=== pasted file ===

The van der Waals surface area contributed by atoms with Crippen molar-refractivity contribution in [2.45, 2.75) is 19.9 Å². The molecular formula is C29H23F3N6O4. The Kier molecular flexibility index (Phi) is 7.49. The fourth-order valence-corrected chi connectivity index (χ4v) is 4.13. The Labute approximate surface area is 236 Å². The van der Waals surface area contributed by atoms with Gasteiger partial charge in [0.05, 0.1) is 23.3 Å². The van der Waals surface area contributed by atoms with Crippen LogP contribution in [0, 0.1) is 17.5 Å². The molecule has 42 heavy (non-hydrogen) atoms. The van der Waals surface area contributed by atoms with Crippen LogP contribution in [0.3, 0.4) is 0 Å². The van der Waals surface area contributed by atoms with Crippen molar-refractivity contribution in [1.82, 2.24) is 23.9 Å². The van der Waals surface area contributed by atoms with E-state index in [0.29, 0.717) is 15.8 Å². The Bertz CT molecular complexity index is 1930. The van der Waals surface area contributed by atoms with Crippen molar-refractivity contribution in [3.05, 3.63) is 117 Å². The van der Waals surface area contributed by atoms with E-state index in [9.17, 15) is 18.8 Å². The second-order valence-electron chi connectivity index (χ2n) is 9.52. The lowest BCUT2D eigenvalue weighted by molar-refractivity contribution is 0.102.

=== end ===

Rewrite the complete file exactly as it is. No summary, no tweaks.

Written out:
The van der Waals surface area contributed by atoms with Crippen molar-refractivity contribution in [2.45, 2.75) is 19.9 Å². The molecular formula is C29H23F3N6O4. The Kier molecular flexibility index (Phi) is 7.49. The fourth-order valence-corrected chi connectivity index (χ4v) is 4.13. The Labute approximate surface area is 236 Å². The van der Waals surface area contributed by atoms with Gasteiger partial charge in [0.05, 0.1) is 23.3 Å². The van der Waals surface area contributed by atoms with Crippen LogP contribution in [0, 0.1) is 17.5 Å². The molecule has 42 heavy (non-hydrogen) atoms. The van der Waals surface area contributed by atoms with Crippen LogP contribution in [0.3, 0.4) is 0 Å². The van der Waals surface area contributed by atoms with Crippen molar-refractivity contribution in [1.82, 2.24) is 23.9 Å². The van der Waals surface area contributed by atoms with E-state index in [0.29, 0.717) is 15.8 Å². The Bertz CT molecular complexity index is 1930. The van der Waals surface area contributed by atoms with Crippen molar-refractivity contribution in [3.05, 3.63) is 117 Å². The van der Waals surface area contributed by atoms with E-state index in [9.17, 15) is 18.8 Å². The second-order valence-electron chi connectivity index (χ2n) is 9.52. The lowest BCUT2D eigenvalue weighted by molar-refractivity contribution is 0.102.